It’s a super compressed, really clean 12-string Rickenbacker guitar, layering the most incredible, gorgeous melodies you’ve ever heard. And then, on top of that, Gene Clark, Roger McGuinn, and David Crosby sing in a way that only they can together. It was so cool because those harmonies are wild, but it’s like the Crosby, Stills & Nash thing. They’re not barbershops; they’re weaving in and out, and the lead voice constantly changes.

So, hearing the totality of that record was nuts; I’d never heard anything like it. When I got my first turntable, it was one of the first actual vinyl records I got, and I spun that ’til it wore out. I was listening to that record cover to cover at least three times a day, every single day, for months.

Blues Breakers with Eric Clapton, aka The Beano Album by John Mayall & The Bluesbreakers (1966)

When I first started playing guitar around 13, my dad gave me a Buddy Guy CD and a Best of British Blues Volume Two compilation. There was “Steppin’ Out,” the John Mayall song with Clapton on that compilation, which was crazy. I played “Steppin’ Out” repeatedly, found what album it was from, and learned to play it like that.

By the time I was 15 or 16, I had learned every single guitar part on every track on this record was one of the catalysts that drove me to play. I was young enough that I hadn’t heard much of that guitar playing. I was just getting into guitar, which set me down the British blues route because my dad and many guys told me that if I wanted to get great at guitar, I needed to get into blues, which is the foundation for really great playing.

All the blues I heard were cool but a little laid back, but when I listened to this album, my mind was blown because it had the emotion of American blues channeled through these super angsty 20-something-year-olds, and that was something I identified with more.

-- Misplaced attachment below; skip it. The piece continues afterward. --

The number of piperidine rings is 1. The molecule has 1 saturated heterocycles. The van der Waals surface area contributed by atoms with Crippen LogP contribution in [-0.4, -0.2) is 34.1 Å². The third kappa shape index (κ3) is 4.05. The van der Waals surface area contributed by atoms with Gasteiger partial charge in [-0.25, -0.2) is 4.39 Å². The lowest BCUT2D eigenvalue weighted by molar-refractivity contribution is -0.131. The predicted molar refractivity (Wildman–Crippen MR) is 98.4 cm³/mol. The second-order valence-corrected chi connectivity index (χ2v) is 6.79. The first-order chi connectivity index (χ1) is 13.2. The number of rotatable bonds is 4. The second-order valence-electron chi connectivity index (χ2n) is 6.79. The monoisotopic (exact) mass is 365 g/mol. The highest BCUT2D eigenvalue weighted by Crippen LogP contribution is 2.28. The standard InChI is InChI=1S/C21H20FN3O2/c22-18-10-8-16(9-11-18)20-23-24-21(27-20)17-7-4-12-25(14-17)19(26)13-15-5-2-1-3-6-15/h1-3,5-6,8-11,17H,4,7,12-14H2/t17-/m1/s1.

The Best of Freddie King: The Shelter Years by Freddie King (2000)

As I said, a lot of American blues to me is a little bit laid back, but Freddie King, he fu*king goes for it! This compilation blew my mind. It’s after “Hide Away” and all that stuff. This was when he was signed to Leon Russell’s label, and it was cool because he was a little later in his career. From my understanding, they treated him like a priority artist and gave him the budget to get the musicians he wanted, and he just went for it.

The Shelter Years is so gutsy and angsty; he sings his absolute ass off. “Low Down in Lodi” is just wild, and so is “Five Long Years.” There’s so much stuff on there. Freddie’s tone is different than I was used to; he just cranked the treble and the amp. But somehow, with him playing, it’s aggressive and never shrill or ice picky. He played with so much swagger and really got the most out of a note.

Mixed Bag – Richie Havens (1966)

Another record that still to this day holds up. It has an amazing sense of space and depth for something recorded in the ’60s. The song choice is crazy because he was the ultimate cover artist. “I Can’t Make It Anymore” is Gordon Lightfoot’s song, and his version of “Eleanor Rigby” is amazing, but his version of “Just Like a Woman.” on that record gets me every time. His voice is super rich, and I think he’s one of the best rhythm players on the planet.

Then there’s live stuff on YouTube. There’s a live version of him doing “Here Comes the Sun” on YouTube, and he’s playing the guitar with his thumb, he has it tuned open, and he’s just laying his thumb across and letting his right hand go off; it’s so tasteful and effortless when he plays. It’s one of my feel-good albums; if I listen to it, I know everything will be alright.

Blue – Joni Mitchell (1971)

Joni’s voice and her lyricism are so beautiful. It was one of those records I heard for the first time while working at this deli by my place doing deliveries. And with every paycheck, I’d go down to Freakbeat Records on Ventura Boulevard and buy some used CDs because they were so much cheaper.